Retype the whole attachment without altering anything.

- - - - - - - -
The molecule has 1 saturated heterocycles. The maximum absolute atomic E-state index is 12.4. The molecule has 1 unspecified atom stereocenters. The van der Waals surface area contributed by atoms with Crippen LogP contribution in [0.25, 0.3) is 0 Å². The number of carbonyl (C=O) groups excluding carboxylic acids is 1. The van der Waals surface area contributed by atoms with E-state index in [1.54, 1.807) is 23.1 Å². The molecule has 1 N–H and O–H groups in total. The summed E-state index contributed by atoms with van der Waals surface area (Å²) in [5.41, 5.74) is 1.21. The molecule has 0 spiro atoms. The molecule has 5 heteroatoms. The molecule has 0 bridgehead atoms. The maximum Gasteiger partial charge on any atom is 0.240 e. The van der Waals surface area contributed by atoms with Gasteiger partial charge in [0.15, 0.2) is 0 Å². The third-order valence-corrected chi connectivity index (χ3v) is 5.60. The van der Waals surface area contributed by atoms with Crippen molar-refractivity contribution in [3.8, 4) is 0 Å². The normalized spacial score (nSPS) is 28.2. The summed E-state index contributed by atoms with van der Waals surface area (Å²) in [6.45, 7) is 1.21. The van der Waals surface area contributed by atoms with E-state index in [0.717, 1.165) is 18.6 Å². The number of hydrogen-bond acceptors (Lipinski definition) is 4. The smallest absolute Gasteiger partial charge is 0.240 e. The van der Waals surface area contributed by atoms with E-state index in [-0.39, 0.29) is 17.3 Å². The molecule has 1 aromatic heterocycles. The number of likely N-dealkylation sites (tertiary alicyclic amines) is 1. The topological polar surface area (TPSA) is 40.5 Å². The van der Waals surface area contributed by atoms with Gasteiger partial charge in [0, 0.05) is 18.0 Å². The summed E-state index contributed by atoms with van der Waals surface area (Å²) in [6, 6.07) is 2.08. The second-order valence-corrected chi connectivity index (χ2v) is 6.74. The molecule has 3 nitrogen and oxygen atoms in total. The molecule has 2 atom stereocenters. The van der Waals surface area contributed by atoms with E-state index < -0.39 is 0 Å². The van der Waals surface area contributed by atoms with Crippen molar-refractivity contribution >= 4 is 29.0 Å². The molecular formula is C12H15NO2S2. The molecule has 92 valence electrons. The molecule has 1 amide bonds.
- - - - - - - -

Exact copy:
The molecule has 1 saturated heterocycles. The maximum absolute atomic E-state index is 12.4. The molecule has 1 unspecified atom stereocenters. The van der Waals surface area contributed by atoms with Crippen LogP contribution in [0.25, 0.3) is 0 Å². The number of carbonyl (C=O) groups excluding carboxylic acids is 1. The van der Waals surface area contributed by atoms with E-state index in [1.54, 1.807) is 23.1 Å². The molecule has 1 N–H and O–H groups in total. The summed E-state index contributed by atoms with van der Waals surface area (Å²) in [5.41, 5.74) is 1.21. The molecule has 0 spiro atoms. The molecule has 5 heteroatoms. The molecule has 0 bridgehead atoms. The maximum Gasteiger partial charge on any atom is 0.240 e. The van der Waals surface area contributed by atoms with Gasteiger partial charge in [0.15, 0.2) is 0 Å². The third-order valence-corrected chi connectivity index (χ3v) is 5.60. The van der Waals surface area contributed by atoms with Crippen molar-refractivity contribution in [3.8, 4) is 0 Å². The normalized spacial score (nSPS) is 28.2. The summed E-state index contributed by atoms with van der Waals surface area (Å²) in [6.45, 7) is 1.21. The van der Waals surface area contributed by atoms with E-state index in [0.717, 1.165) is 18.6 Å². The number of hydrogen-bond acceptors (Lipinski definition) is 4. The smallest absolute Gasteiger partial charge is 0.240 e. The van der Waals surface area contributed by atoms with E-state index in [-0.39, 0.29) is 17.3 Å². The molecule has 1 aromatic heterocycles. The number of likely N-dealkylation sites (tertiary alicyclic amines) is 1. The topological polar surface area (TPSA) is 40.5 Å². The van der Waals surface area contributed by atoms with Gasteiger partial charge in [0, 0.05) is 18.0 Å². The summed E-state index contributed by atoms with van der Waals surface area (Å²) in [6, 6.07) is 2.08. The second-order valence-corrected chi connectivity index (χ2v) is 6.74. The molecule has 3 nitrogen and oxygen atoms in total. The molecule has 2 atom stereocenters. The van der Waals surface area contributed by atoms with E-state index < -0.39 is 0 Å². The van der Waals surface area contributed by atoms with Crippen molar-refractivity contribution >= 4 is 29.0 Å². The molecular formula is C12H15NO2S2. The molecule has 92 valence electrons. The molecule has 1 amide bonds.